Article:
Devil Ash Days (Devil Ash Saga)

 

 

 

 

      
 
Devil Ash Days

 

By Mitchell Olson

 

Copyright 2012 Mitchell Olson

 

This book is a work of fiction. Names, characters, places, and incidents are either the product of the author’s imagination or are used fictitiously. Any resemblance to actual events, locales, or persons, living or dead, is entirely coincidental.

 

Thank you for buying this book. Although this is a self-published book, it remains the copyrighted property of the author, and may not be reproduced, copied and distributed for commercial or non-commercial purposes. If you enjoyed this book, please encourage your friends to buy their own copy at Amazon.com or DevilAshDays.com where they can also discover other works by this author. Thank you for your support.

 

 

 

For Ashley

 

 

 

 

 

 

 

 

 

 

 

 

 

 

 

 

 

 

 

 

 

 

 

 

 

 

 

 

 

 

 

 

 

 

 

 

 

 

 

Chapter One: Stranger Than Fiction

 

In a grassy field that sat two miles from the nearest town and one mile from the nearest house, something strange occurred. With only nature to bear witness, a narrow ring of light formed floating feet above the ground. It grew rapidly as it hovered, widening until it was five feet across. The ring became a solid white beam of light that lifted into the air, depositing three people as it disappeared into the evening sky.

“Here we are,” a man said. “
Earth
.”

The group stepped out of the ditch and onto a nearby gravel road. After looking both ways, the leader pointed south.

“This way.”

The man started walking, his two disciples following closely behind him.

 

* * * *

 

One mile south, in an old farmhouse that sat at the edge of a small forest, an intense battle was about to take place inside the second-story bedroom of a teenage boy. Crashing drums, thumping bass, and a shrieking punk rock guitar solo drowned out any sound coming from the TV as the boy gripped his video game controller.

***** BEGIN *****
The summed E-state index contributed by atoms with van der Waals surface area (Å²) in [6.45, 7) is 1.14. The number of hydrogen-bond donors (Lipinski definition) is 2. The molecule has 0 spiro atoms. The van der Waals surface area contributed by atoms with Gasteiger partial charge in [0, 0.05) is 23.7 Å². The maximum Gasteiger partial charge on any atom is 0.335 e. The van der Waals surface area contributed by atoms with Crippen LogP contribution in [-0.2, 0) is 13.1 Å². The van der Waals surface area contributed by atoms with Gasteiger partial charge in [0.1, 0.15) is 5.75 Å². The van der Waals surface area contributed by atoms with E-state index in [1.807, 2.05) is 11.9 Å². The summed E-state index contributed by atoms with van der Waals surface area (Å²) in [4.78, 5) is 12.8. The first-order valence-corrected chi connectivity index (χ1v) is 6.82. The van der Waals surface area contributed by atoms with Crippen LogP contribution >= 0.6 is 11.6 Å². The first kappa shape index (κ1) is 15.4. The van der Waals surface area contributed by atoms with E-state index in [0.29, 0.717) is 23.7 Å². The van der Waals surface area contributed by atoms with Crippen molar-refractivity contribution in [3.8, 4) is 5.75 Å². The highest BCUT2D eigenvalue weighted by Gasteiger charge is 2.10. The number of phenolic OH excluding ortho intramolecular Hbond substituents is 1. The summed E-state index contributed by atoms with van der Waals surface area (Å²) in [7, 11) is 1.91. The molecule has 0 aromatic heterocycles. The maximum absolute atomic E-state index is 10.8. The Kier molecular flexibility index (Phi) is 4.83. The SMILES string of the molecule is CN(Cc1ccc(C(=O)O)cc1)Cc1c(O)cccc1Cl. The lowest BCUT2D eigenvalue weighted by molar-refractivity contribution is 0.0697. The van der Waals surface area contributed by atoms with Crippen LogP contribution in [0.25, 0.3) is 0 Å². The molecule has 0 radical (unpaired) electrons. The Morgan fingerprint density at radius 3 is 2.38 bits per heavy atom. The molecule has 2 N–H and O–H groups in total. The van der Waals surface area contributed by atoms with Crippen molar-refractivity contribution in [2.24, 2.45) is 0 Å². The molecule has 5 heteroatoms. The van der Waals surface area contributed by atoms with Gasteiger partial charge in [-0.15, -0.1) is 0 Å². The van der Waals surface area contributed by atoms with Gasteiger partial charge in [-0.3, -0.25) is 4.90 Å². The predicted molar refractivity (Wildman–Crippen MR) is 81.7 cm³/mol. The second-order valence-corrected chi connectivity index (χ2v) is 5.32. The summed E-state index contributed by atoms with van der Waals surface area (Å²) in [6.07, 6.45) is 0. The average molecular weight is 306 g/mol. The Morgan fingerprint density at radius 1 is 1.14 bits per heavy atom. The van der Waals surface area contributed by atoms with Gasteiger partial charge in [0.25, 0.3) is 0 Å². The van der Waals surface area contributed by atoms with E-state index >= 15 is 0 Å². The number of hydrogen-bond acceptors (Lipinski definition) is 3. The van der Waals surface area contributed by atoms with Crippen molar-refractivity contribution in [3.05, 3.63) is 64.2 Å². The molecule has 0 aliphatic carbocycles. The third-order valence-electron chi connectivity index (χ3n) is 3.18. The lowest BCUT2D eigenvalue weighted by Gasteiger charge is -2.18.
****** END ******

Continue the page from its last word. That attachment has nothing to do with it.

“I made it, Zane,” he said to the cat, a longhaired gray dozing on his bed. “I’m about to fight the final boss.”

The cat gave a disinterested yawn before turning away. The boy spared a moment to take his glasses off and wipe away the smudges. Unopened college brochures gathered dust on his desk next to pictures of friends that had moved on without him. Band posters lined the walls and stacks of video games shook from all the bass. There was a knock on the door, but the boy could not hear it over the punk rock music blaring from his stereo.

“Coming in,” the boy’s mother, Grace, said as she stepped through the doorframe. “I thought we agreed that you would wear headphones when you listen to this…
music
.”

“Sorry mom, I forgot,” said Ash. The boy reached for his stereo remote and turned the music down.

“Have you looked at any of those brochures yet?”

“I flipped through a couple,” the boy said, pausing his video game. “I’m still not sure, though.”

“You could work at the grocery store until you decide,” she said. “Maybe save up a little money over the summer. Money that you
don’t
spend on CDs and video games.”


Maybe
,” said the boy as he turned his attention back to the game.

“Dinner’s almost done,” his mom said. “Come down soon. We can talk more about what to do with you.” Grace went back downstairs to finish setting up for their meal. The boy played his game for a few more minutes but his heart was no longer in it.

“You’re lucky you’re a cat, Zane,” he said to his napping pet. “Human life
sucks
.”

Ash turned his gaming system off and went downstairs, where his mother had the table set and dinner ready.

 

After the meal Ash helped his mom wash the dishes. The horizon outside the kitchen window became orange as the sun sank like an anchor from the sky. With his spirits low from the dinner conversation, the boy wanted nothing more than to return to his fantasy world for the rest of the night.

They didn’t get many visitors at the Kaplan house, living so far out in the country. It was strange then at this time of evening to hear the doorbell ring. Ash gave his mother a skeptical look and she returned it with her own.

“Are you expecting anyone?” he asked.

“No. Could it be one of your friends?”

“No,” he replied. “Everyone’s gone already.” Ash set down the towel he was using to dry a plate and headed for the front door.